Private equity or venture capital funding
When you are just starting out, it is yourself or/and the proverbial triple FFF (friends, family and fools) and perhaps business angels that contributes to the birth of your startup business morphing from an idea in to a company. Then, you begin to look around for more seed or growth funding. Typically these are venture capital or risk capital funds that are eager to jump on the opportunity of the next uber-big venture. Their proﬁt expectations are usually in the range of 20-30% per annum. Whereas, if they hit it big with your great idea, they may even touch 2-20x return, depending how well you do on the exit. Attracting venture capital is generally applauded and celebrated as an achievement. There are some disadvantages however worth mentioning.
One such disadvantage is a possible oversized loss of equity. An equity investor may require anywhere from 10% to 90% of your company. Depending on the shareholder agreement, any milestones or strict targets, even the most benevolent investor may turn out to be a vulture preying on your company. It is important therefore to always weigh all pros and cons about letting in a new equity holder with special requirements. As the saying goes, investors invest in people, not projects. When deciding on an investment option, the same should be said about startups accepting funding: you should seek out long-term partnerships with people, not just the money, at any perilous cost. [mfn]https://www.youtube.com/watch?v=sTzfkvjBtyM[/mfn]
The other disadvantage of attracting venture capital or private equity investor is the diminished management control. When a serious ﬁrm or individual bring in a substantial amount of funding to a startup, it typically comes with a requirement of management and expenditure control. It is understandable for someone who puts up large amount of money on a promise alone to want to actually see and control the way the money is spent. The easiest way to yield control and oversight is to require a seat at the management or supervisory boards of the company. Once a controlling seat is given, with it comes a diminished executive power for the top management. It becomes harder to push through major decisions, and expenditure amounts that exceed those stipulated in the shareholder agreement. Each major decision gets to be questioned and not always by the most quick minded likes of people. It may, of course, turn out to be a blessing than a curse. For startups that lack experience or clear vision. But it is usually a hindrance and not a boon.
To sum up, private equity or venture capital investor may very well be of beneﬁt to the young startup founders. But, the disadvantages of oversized loss of equity and a certain loss of management control may be the reasons for seeking other options.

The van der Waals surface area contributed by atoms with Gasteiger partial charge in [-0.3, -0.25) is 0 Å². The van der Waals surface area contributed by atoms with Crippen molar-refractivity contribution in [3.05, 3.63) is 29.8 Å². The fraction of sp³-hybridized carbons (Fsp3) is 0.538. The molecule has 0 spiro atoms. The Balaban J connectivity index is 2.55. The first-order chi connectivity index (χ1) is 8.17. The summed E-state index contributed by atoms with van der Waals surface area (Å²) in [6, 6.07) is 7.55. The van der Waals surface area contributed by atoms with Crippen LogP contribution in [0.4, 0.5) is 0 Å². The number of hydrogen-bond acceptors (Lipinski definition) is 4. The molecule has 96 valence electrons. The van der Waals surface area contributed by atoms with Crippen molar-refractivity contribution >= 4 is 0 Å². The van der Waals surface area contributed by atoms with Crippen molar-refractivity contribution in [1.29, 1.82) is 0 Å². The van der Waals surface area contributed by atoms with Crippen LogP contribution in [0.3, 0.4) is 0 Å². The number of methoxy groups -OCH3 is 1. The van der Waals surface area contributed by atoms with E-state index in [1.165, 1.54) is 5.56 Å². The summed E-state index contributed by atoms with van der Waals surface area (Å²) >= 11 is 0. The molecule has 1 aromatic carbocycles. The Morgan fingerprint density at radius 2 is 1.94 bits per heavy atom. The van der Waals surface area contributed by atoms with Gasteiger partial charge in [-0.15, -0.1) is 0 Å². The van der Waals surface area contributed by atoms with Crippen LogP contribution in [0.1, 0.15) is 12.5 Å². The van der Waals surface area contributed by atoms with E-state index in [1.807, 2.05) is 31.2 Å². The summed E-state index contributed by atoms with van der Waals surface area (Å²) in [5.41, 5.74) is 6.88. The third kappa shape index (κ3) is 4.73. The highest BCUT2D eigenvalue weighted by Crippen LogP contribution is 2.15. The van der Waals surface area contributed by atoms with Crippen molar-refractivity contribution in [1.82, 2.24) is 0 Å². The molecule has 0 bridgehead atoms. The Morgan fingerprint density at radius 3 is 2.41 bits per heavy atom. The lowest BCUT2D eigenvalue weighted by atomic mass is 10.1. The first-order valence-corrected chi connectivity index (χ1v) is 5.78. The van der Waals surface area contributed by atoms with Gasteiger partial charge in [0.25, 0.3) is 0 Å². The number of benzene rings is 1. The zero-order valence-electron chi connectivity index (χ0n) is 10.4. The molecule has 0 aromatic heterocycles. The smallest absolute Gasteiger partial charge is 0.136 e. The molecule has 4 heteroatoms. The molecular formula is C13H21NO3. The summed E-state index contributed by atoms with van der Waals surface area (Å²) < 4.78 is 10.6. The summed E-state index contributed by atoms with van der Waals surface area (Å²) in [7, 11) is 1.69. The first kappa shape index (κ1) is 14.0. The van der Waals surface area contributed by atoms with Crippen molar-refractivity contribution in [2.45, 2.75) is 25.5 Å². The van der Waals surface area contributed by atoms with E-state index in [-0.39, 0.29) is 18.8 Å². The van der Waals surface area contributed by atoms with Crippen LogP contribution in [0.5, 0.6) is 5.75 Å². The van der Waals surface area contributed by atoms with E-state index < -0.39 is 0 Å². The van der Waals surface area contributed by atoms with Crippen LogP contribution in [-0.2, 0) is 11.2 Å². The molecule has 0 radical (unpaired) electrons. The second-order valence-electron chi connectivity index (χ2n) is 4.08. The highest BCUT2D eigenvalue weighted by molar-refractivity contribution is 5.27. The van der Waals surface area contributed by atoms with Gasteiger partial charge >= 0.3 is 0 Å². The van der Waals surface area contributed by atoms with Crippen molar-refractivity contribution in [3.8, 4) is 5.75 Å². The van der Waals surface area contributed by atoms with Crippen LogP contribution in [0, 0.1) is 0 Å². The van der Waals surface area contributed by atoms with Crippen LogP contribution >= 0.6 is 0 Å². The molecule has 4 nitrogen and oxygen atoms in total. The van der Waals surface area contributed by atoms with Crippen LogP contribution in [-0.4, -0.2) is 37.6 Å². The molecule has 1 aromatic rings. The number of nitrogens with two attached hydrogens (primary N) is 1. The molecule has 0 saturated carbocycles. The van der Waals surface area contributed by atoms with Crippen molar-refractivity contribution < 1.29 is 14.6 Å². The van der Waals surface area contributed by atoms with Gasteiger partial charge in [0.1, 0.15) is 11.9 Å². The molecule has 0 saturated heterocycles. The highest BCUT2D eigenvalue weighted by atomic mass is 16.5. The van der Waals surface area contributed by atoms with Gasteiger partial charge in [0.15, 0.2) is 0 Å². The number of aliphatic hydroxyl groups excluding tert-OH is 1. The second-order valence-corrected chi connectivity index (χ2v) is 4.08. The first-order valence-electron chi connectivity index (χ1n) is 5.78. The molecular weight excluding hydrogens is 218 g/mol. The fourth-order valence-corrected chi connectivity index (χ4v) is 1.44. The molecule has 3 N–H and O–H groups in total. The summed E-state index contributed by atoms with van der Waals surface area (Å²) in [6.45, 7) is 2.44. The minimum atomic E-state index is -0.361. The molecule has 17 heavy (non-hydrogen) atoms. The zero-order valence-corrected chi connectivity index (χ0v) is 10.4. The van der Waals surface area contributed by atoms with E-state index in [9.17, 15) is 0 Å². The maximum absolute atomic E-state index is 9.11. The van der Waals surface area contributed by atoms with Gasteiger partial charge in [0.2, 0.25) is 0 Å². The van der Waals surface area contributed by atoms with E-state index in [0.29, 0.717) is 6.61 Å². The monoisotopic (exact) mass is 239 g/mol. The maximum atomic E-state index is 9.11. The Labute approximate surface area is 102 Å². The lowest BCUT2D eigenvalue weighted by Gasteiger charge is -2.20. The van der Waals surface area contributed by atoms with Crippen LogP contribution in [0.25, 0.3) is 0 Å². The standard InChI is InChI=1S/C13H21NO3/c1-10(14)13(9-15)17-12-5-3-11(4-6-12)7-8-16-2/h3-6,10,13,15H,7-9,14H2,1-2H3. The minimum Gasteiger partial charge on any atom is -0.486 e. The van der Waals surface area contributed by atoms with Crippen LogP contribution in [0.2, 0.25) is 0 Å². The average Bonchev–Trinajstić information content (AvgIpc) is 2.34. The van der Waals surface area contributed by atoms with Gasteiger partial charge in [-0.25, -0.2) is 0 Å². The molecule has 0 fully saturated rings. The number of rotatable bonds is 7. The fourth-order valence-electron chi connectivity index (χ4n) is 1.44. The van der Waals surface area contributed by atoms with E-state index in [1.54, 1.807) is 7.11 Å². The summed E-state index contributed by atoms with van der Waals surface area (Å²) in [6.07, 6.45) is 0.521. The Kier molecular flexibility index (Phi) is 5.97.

Another way of ﬁnancing a business is taking a loan, or issuing a convertible loan against future equity. If you are an established company, for short-term purposes you may issue other forms of debt, such as mezzanine, or you may get long term ﬁnancing in the form of debenture.
A loan is given by a private, or an institutional investor, such as a bank. A loan however ideally is given against a collateral. A loan is basically a credit. However, credit is something you have to earn ﬁrst. Taking a loan therefore is usually reserved to companies that already have revenue streams, or have high potential for earnings. Taking a loan to spend on a startup is risky for the taker beyond high interest rates. The most real risk is borne by the founder on repayment. As a founder you may need to pledge your private property or ﬁnd a guarantor to act in your favour and on your behalf, to satisfy credit collateral requirements. Debt instruments like corporate bonds are regulated securities and also incur costs of issuance.
IPOs – are they relevant at all?
IPOs are also called the exit. This usually is the exit strategy for early equity investors and venture capitalists, as well as founders. But, the IPO route is open to largely mature companies with certain revenue streams and proven track record. A typical IPO-ready company would have to show uniqueness not only in differentiating business idea, or solid management, but also have a proven track record of proﬁtability, revenue growth and guarantee a substantial market capitalisation for a liquid market trading.
Preparing for an IPO is expensive. It traditionally involves heavy legal efforts on drafting the prospectus and ﬁnding the right underwriter investment bank to initially back the business. But this process is also no longer being upheld in its entirety. An exemplifying case is a recent going public of a company called Slack. The social network platform followed the lead by Spotify to get the company listed without actually going through the IPO process. [mfn]https://www.businessinsider.com/slack-spotify-tech-ipo-direct-listings-venture-funding-softbank-visionfund-2019-1[/mfn]
The major downside of an IPO process amounts to expense and time the company needs assume to fulﬁl all the legal requirements prescribed by each jurisdiction. Both Spotify and Slack in the USA demonstrate that costs are being cut away where logically possible. If your company has gained a recognisability and social following by the virtue of its services, you may not even need to go down the expensive IPO route. It could cost the issuing company anywhere starting with USD 2m to USD 10m to prepare and pay all related fees for an IPO. [mfn]https://www.pwc.com/us/en/deals/publications/assets/cost-of-an-ipo.pdf[/mfn] Although the law is clear on security issuance, with the advent of primary listing, IPO industry is seeing a certain revamping of the process.
The bottom line being: either of the alternatives discussed above are distracting, time- consuming, irrelevant or outright expensive.
This is part two of a five part series.
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